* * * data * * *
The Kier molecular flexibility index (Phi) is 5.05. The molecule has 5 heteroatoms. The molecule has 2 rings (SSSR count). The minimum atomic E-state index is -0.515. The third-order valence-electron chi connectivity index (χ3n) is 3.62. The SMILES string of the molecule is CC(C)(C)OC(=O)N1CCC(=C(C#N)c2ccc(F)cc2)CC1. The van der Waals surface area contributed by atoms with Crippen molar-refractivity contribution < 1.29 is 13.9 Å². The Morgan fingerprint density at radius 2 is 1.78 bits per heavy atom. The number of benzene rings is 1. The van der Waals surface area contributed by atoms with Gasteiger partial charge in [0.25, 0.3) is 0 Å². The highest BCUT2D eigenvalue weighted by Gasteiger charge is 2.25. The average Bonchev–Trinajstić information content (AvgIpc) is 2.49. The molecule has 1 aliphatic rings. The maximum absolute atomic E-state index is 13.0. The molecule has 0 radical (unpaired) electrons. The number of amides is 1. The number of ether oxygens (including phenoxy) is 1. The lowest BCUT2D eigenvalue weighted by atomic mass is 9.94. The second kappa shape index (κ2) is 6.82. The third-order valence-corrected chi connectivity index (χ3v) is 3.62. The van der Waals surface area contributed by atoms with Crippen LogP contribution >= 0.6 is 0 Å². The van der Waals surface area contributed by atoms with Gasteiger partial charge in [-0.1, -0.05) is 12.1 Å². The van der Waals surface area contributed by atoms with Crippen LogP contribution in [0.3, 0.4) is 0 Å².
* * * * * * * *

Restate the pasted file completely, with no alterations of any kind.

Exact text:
The Kier molecular flexibility index (Phi) is 5.05. The molecule has 5 heteroatoms. The molecule has 2 rings (SSSR count). The minimum atomic E-state index is -0.515. The third-order valence-electron chi connectivity index (χ3n) is 3.62. The SMILES string of the molecule is CC(C)(C)OC(=O)N1CCC(=C(C#N)c2ccc(F)cc2)CC1. The van der Waals surface area contributed by atoms with Crippen molar-refractivity contribution < 1.29 is 13.9 Å². The Morgan fingerprint density at radius 2 is 1.78 bits per heavy atom. The number of benzene rings is 1. The van der Waals surface area contributed by atoms with Gasteiger partial charge in [0.25, 0.3) is 0 Å². The highest BCUT2D eigenvalue weighted by Gasteiger charge is 2.25. The average Bonchev–Trinajstić information content (AvgIpc) is 2.49. The molecule has 1 aliphatic rings. The maximum absolute atomic E-state index is 13.0. The molecule has 0 radical (unpaired) electrons. The number of amides is 1. The number of ether oxygens (including phenoxy) is 1. The lowest BCUT2D eigenvalue weighted by atomic mass is 9.94. The second kappa shape index (κ2) is 6.82. The third-order valence-corrected chi connectivity index (χ3v) is 3.62. The van der Waals surface area contributed by atoms with Crippen LogP contribution >= 0.6 is 0 Å². The van der Waals surface area contributed by atoms with Gasteiger partial charge in [-0.1, -0.05) is 12.1 Å². The van der Waals surface area contributed by atoms with Crippen LogP contribution in [0.3, 0.4) is 0 Å².